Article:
What are the symptoms of bladder cancer?

The most important symptom that prompts patients to consult a physician after bladder cancer occurs is urination, which is usually painless and has a visible color change close to red due to the presence of red blood cells in the urine. This symptom is called macroscopic hematuria.

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In addition to blood in the urine, many other symptoms may occur during the course of the disease.

  • Pain in the groin and upper groin area
  • frequent urination
  • urgent need to urinate
  • Presence of blood in the urine that can be detected microscopically (microscopic hematuria)
  • Presence of blood clot in urine
  • painful urination
  • Feeling of mass and fullness in the groin area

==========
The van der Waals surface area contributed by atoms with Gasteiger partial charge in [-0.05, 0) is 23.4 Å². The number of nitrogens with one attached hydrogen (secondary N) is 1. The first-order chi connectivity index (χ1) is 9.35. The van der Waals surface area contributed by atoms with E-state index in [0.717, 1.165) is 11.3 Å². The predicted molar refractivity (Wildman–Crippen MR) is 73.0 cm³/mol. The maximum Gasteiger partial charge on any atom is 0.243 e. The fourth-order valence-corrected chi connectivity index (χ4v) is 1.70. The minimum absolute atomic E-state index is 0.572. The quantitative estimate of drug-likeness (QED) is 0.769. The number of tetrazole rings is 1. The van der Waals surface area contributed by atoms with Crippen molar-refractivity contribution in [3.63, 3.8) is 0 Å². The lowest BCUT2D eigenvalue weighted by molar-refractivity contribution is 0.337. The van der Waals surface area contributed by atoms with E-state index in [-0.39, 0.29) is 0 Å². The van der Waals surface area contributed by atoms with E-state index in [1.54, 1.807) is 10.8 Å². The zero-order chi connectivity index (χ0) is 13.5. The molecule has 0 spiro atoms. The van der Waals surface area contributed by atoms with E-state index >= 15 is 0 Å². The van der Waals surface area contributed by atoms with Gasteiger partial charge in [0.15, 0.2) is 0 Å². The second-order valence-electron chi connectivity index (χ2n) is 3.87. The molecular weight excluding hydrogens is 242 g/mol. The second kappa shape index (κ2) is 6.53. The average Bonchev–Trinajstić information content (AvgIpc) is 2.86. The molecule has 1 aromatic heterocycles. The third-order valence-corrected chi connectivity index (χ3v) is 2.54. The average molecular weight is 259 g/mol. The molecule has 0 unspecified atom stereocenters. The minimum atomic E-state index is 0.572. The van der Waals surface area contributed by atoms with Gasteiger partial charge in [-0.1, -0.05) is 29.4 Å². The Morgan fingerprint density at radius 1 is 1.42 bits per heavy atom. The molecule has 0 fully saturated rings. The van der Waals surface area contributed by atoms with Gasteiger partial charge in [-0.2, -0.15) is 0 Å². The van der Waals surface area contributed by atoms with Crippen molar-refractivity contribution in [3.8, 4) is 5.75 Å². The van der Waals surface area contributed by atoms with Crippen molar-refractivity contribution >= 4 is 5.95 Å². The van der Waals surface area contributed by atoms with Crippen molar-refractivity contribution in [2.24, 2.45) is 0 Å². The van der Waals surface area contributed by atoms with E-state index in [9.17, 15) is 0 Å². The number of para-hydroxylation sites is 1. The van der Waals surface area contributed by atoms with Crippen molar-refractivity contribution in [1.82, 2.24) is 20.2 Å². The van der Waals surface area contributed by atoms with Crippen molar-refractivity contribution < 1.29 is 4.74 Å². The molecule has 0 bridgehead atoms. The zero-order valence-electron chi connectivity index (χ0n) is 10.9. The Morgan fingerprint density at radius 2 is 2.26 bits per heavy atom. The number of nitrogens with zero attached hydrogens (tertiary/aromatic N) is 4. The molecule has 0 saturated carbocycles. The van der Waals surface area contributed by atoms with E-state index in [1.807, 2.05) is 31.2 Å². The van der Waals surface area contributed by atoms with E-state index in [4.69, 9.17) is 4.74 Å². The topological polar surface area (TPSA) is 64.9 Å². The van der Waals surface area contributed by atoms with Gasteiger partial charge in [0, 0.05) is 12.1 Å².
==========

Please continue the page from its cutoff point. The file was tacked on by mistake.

• Back pain
  • Weakness
  • weight loss

If the disease spreads (metastasizes) to other tissues and organs, it may cause various symptoms depending on the area where it spreads. For example; Complaints such as cough or bloody sputum may indicate that bladder cancer has spread to the lungs. The occurrence of bone pain in bladder cancer patients may be a sign of the disease spreading to the skeletal system.

What are the Stages of Bladder Cancer?

A system called TNM classification is used in the staging of bladder cancers.

  • T is evaluated according to findings regarding the presence and spread of bladder cancer. While T1 tumors are in the more superficial parts of the bladder, T2 tumors indicate the presence of spread to muscle structures, T3 tumors to the fatty tissue around the bladder, and T4 tumors to other organ structures.
  • N is classified according to whether bladder cancer has spread to the lymph nodes. A single lymph node involvement smaller than 2 centimeters is classified as N1, while involvement of more than one lymph node between 2-5 centimeters is classified as N2, and involvement of any number of lymph nodes larger than 5 centimeters is classified as N3.